The perfect Christmas is a myth. According to the Stress Management Society one in twenty of us find Christmas more stressful than being burgled. If you’re that one in twenty we’ve got your festive wellbeing covered with our Christmas wellbeing ideas for a stress free holiday.
For many of us, Christmas can be stressful time. Whether it’s the pressure you’re placing on yourself to create the perfect holiday, the stress of trying to keep others happy or simply a lack of time, Christmas can be quite a stretch. Festive wellbeing tends to take a backseat as you’re pulled in a multitude of directions trying to create a perfect Christmas. Instead of letting the ‘most wonderful time of the year’ get you down we’ve got 5 top tips to maintain your wellbeing and keep you on track.
Christmas Wellbeing 1: Abandon perfection.
Be kind to yourself. You don’t have to be perfect (nobody is). Practice the acceptance that some things will get done and some things won’t – that’s ok. Stop comparing yourself or trying to keep up with impossible standards. Focus on what’s important and forget the rest.
Christmas Wellbeing 2: Say ‘No’
At Christmas, it’s natural to want everyone to be happy. Saying no will help you to manage the festive pressure. Articulate what you need calmly and clearly to others, being clear about your boundaries. It might mean going against your normal festive plan of saying yes to everyone, but that little word ‘No’ will help you to manage your time and your stress levels. Take a look at our free assertiveness resources to find out how to say no without feeling guilty.
Christmas Wellbeing 3: Create time for yourself.
Set aside downtime. Press pause and move from doing mode into being mode. That means making sure that amongst all the preparation and planning you carve out time to meditate, read a book, exercise, listen to music, unwind or practice mindfulness for a few minutes each day (check out our free meditation e-book to get you started).
Christmas Wellbeing 4: Go easy on the booze.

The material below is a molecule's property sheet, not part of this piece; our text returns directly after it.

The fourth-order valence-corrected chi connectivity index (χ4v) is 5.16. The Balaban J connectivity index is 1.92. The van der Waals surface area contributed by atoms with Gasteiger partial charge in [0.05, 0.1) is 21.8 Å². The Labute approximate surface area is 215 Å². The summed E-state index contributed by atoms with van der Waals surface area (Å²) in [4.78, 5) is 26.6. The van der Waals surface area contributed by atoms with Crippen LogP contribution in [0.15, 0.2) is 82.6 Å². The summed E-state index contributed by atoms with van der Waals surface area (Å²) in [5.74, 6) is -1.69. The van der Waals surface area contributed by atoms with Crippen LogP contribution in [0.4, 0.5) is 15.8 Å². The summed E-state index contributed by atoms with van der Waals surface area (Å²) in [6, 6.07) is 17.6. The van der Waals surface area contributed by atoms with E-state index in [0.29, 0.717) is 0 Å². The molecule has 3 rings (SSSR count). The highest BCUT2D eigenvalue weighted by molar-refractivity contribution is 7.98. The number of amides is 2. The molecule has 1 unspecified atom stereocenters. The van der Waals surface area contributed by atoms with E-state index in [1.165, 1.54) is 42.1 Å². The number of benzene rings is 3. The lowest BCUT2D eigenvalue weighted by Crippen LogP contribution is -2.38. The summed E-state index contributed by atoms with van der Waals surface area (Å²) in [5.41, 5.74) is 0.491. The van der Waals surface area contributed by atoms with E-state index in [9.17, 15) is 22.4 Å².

Alcohol can lower your mood and increase your stress levels. Reaching for the bottle to push down your stress only adds to the pressure. Overloading on alcohol compromises your gut bacteria leaving you fatigued and achey. Your immune system will also be affected as a result of the stress on your liver. Side effects include acid reflux, bloating and extreme grouchiness. Whilst we’re not advocating abstinence (it is Christmas, after all) keeping your immune system bolstered with a green juice or lots of fruit and veg will help your system to rest and regenerate after over indulging.
Christmas Wellbeing 5: Be realistic and just breathe.
If your usual Christmas traditions involve a family tiff or two don’t set yourself up for disappointment. Realistic expectations will help you to manage any domestic fireworks and take the pressure of pretending that you can control the behaviour of others (you can’t).
If all else fails, breathe deeply to dampen down your fight, flight or freeze response. Breathe in for a count of five, pause and exhale for a count of five. Practice this for a couple of minutes to soothe stressful moments and maintain your calm.
Christmas Wellbeing 6: Savour the Good.
A technique from positive psychology involves really focusing and taking in the good that is happening around you. Research by Fred Bryant at the Lyola University of Chicago suggests that we can maximise the impact of good feelings by deliberately paying attention to them.
Here’s how. Bryant suggests taking a mental photograph of the positive event, share good news with others, become absorbed in the moment and nurture feelings of gratitude. It’s an easy win if you’re trying to reduce stress and enhance your wellbeing over the Christmas period.
Christmas Wellbeing 7: Connect.
If you feel overwhelmed and need to talk, remember that the Samaritans are still open 24/7 over the holiday period to offer emotional support. You can contact them free on 116 123 or emailed at firstname.lastname@example.org. It’s ok not to be ok. Talk to someone, there are people there who will listen.